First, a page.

The emotionally charged performances from everyone involved manage to hold the attention. Just remember your tissues.
Mother and Child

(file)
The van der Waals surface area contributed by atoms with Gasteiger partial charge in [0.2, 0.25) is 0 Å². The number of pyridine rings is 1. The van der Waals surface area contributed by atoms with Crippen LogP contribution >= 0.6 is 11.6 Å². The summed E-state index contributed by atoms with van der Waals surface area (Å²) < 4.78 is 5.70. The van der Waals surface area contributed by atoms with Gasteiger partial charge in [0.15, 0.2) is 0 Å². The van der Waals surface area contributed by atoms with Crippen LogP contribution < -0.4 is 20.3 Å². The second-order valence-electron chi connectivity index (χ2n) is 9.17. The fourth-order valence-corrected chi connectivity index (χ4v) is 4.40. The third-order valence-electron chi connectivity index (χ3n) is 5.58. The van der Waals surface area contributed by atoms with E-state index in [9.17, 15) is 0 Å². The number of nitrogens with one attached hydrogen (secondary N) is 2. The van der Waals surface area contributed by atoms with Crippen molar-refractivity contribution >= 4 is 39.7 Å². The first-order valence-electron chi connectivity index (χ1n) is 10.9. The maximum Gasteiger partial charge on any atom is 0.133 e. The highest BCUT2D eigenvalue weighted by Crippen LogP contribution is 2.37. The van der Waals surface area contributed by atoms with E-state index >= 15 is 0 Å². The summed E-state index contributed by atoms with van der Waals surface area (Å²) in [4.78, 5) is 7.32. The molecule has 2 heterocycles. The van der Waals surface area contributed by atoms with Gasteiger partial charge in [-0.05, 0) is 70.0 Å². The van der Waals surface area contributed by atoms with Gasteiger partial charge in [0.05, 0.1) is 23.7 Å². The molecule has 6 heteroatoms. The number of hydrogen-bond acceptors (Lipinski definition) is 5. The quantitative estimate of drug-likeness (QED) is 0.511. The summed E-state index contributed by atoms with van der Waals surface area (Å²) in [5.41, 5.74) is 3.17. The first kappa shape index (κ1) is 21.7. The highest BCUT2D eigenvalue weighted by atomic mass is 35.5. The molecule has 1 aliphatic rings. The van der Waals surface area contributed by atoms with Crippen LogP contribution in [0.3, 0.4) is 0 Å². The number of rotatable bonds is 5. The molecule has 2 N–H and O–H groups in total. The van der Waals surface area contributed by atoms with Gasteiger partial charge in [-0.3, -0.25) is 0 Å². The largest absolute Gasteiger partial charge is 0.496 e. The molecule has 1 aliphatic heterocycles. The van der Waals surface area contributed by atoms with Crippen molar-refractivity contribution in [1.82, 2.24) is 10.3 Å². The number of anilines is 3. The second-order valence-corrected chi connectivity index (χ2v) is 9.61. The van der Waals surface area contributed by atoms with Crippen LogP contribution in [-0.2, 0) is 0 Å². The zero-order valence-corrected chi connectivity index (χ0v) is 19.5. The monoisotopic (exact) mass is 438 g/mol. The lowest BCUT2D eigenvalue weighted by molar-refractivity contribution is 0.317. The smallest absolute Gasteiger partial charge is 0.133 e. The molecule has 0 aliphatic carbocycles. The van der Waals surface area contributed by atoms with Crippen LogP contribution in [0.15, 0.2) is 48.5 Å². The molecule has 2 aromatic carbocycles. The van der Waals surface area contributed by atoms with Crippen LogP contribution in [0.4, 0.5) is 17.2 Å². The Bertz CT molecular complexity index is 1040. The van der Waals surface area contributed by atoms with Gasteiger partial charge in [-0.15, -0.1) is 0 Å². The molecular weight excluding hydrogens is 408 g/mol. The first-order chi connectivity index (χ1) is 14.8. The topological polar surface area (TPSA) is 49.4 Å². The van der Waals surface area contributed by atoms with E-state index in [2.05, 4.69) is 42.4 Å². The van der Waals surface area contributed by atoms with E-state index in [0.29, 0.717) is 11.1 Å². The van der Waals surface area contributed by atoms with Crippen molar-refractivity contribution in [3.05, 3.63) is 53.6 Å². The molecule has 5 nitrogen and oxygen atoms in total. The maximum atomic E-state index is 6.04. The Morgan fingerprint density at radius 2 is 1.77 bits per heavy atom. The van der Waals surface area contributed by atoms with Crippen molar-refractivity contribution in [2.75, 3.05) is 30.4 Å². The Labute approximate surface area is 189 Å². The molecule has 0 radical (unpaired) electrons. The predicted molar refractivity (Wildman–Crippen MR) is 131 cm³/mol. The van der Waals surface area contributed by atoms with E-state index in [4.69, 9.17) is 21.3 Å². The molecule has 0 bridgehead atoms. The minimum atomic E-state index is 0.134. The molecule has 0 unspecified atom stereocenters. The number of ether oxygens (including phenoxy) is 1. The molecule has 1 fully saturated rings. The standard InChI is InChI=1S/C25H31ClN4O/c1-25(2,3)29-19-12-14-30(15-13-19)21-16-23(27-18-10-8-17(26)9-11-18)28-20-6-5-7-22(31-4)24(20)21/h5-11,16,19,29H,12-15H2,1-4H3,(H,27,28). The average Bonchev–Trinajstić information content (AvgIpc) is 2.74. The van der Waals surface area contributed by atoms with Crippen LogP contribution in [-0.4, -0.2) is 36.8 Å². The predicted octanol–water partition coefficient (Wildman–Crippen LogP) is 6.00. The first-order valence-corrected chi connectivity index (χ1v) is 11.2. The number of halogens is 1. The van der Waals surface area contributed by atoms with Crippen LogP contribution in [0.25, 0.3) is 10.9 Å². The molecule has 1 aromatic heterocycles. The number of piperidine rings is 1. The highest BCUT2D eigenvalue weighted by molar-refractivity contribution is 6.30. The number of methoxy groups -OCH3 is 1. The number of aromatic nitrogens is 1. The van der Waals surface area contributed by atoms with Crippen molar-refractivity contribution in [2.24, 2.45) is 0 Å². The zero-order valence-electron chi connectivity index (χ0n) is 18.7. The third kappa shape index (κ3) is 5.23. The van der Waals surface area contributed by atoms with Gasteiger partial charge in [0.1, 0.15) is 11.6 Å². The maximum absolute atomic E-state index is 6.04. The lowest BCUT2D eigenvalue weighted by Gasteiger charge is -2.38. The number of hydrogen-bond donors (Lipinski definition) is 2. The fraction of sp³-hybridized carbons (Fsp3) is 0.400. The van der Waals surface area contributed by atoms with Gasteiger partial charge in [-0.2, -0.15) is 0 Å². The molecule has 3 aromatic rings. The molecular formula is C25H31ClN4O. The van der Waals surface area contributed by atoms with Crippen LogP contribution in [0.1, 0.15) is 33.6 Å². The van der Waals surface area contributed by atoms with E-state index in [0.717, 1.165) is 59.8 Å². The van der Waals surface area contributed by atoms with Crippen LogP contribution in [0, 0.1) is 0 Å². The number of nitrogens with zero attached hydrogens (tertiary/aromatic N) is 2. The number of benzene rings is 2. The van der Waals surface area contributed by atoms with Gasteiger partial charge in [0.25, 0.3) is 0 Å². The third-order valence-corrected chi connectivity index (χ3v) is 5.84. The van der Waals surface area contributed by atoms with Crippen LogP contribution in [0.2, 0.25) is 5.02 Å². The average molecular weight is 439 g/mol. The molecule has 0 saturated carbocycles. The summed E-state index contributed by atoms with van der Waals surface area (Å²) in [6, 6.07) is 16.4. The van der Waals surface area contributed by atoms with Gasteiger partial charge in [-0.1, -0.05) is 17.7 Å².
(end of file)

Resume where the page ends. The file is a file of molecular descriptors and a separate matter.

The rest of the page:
The Colombian-born writer and director of Mother and Child, Rodrigo García, is a man clearly fascinated by the complexities of familial relationships. His previous work includes a TV drama entitled Fathers and Sons, and another of his big-screen pieces, Nine Lives, examined the lives of several women in layered vignettes. Mother and Child marks no great departure from the theme, as a pastiche of American lives focusing on three separate women and their own maternal bonds. Karen (Annette Bening) is a middle-aged woman, riddled with guilt and haunted by the loss of her daughter, whom she gave up for adoption many years earlier, after having become pregnant at the age of 14. Her daughter, Elizabeth (Naomi Watts), is completely unknown to her but has subsequently forged her way in life as a successful but prickly lawyer, who has troubled relationships with the men that fall in her path. Her boss, Paul (Samuel L Jackson) is one of these unfortunates. His is a brief but impassioned role. Completing the female triumvirate is Lucy (Kerry Washington), a young, married woman who cannot have children and has embarked, with resignation, on the process of adoption. All have their own reasons for grief, which are carried magnificently to the screen. Bening, in particular, spends much of the film's two hours with hollowed eyes, crippled by pain. The pace is plodding in parts, with a few scenes that err on the side of contrived. And yet the emotionally charged performances from everyone involved manage to hold the attention. Just remember your tissues; several of the baby shots seem designed to have you reaching for them.